Rate hike may be needed to meet price increase from Westar

ORIGINALLY WRITTEN JERRY ENGLER
The Marion City Commission Monday tabled for study a decision for probable electrical rate increases to meet an increase to the city from Westar of about $84,000 a year.

City Manager David Mayfield said current city electrical rates of $5 base cost for residential plus a charge of 8.5 cents per KWH and $6 base cost for commercial plus 9.0 cents per KWH aren’t sufficient to meet the Westar increase under a new contract effective July 2.

Mayfield recommended the commissioners choose a rate increase to 9.3 cents per KWH for all customers, and leave the base rates in place.

With 48 residential customers, 161 commercial customers and 92 other customers such as school districts, Mayfield said those increases should generate $82,039 more revenue at current usages based on the month of August.

Other options he listed included increasing residential customers to 9.3 cents per KWH while leaving commercial customers unchanged to generate $58,291; increasing both sets of customers to 9.3 cents while rolling back commercial base to $5 generating $79,003; and increasing both to 9.3 cents while increasing residential to $6 with commercial to generate $93,415.

The commissioners tabled final approval on a $115,536 contract with Hett Construction for curb and gutter and concrete surface for the 900, 1000 and 1100 blocks of East Lawrence Street to allow City Attorney Dan Baldwin time to “fine-tune” the contract.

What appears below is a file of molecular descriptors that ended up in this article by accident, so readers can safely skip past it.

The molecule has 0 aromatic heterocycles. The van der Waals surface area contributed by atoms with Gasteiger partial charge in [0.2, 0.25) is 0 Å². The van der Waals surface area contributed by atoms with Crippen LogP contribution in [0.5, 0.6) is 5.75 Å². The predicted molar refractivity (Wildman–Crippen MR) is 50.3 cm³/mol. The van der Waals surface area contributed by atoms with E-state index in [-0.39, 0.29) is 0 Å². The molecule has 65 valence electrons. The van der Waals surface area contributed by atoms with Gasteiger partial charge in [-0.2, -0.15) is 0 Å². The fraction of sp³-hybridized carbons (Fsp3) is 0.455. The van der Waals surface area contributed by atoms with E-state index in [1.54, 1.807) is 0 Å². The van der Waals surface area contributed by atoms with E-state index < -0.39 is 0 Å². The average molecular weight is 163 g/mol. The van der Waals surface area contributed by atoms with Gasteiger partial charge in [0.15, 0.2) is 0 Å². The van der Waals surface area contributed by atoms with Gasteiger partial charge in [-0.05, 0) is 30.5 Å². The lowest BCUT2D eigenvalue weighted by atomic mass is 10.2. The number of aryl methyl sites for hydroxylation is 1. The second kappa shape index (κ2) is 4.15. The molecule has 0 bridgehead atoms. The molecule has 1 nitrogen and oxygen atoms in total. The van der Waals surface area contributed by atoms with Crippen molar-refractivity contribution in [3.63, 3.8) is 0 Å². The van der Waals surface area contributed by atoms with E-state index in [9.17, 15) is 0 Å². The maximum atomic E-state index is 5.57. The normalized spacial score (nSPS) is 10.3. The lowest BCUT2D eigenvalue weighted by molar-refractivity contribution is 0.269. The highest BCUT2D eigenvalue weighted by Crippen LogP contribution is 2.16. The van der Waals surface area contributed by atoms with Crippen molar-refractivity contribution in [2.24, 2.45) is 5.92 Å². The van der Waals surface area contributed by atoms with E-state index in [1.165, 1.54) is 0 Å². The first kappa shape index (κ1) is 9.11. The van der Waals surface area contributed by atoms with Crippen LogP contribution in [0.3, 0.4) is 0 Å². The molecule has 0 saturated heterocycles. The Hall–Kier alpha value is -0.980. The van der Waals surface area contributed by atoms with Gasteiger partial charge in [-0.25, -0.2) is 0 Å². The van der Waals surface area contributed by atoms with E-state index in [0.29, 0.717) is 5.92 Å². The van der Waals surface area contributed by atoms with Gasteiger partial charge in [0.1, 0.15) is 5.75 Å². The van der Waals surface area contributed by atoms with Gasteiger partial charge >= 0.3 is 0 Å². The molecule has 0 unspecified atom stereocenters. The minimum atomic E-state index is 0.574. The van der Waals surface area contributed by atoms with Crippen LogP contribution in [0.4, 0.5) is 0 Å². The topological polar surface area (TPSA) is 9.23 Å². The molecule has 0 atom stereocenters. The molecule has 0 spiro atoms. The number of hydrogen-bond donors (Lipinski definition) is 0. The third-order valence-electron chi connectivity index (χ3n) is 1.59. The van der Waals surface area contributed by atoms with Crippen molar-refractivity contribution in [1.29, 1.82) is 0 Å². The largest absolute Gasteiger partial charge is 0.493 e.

Baldwin said wording that could determine quantities of concrete that are to be paid for needs “to be in agreement.”

Public Works Director Harvey Sanders said engineers on the city’s water plant upgrade expect to have a design submitted to the Kansas Department of Health and Environment for approval July 15, but there is a chance it could be delayed into August.

He said the engineers said the reason for this is that they are awaiting KDHE permit approval for the project. They expected the design to be approved by September or October with ground breaking a month after that for completion of the plant a year from then, he said.

In answer to a question from Commissioner Jim Crofoot, Sanders said he expects all the improvements to be internal to the existing plant rather than requiring a new building, with the possible exception of ozone treatment located to the old clear well.

Sanders reported that the swimming pool is full of water, and ready for opening May 30.

The commissioners approved use of Liberty Park for a Chamber of Commerce watermelon give-away July 2.

A request for $200 from the city for an American Cancer Society relay for life event died for lack of a motion. Crofoot said he didn’t know “if it is appropriate” for the city to keep giving to causes when other city organizations and citizens are also asked to do so.

The commissioners reappointed Jan Helmer to the Marion Recreation Commission until July 2008.

Baldwin said a city resolution agreement has been signed by Michael G. Hultberg, owner of 201 N. Freeborn, regarding the timetable for bringing the property into compliance with city code.

Baldwin said Don Marques, owner of 1018 Denver, has failed to respond to inquiries about bringing the property to code even though the city has given him extra time “a couple of times.” He said one more attempt will be made to contact Marques at his last known address, and then, assuming no reply, he would recommend condemnation of the house there.

The commissioners approved a hearing date of July 5 before proceeding with demolition of the building.

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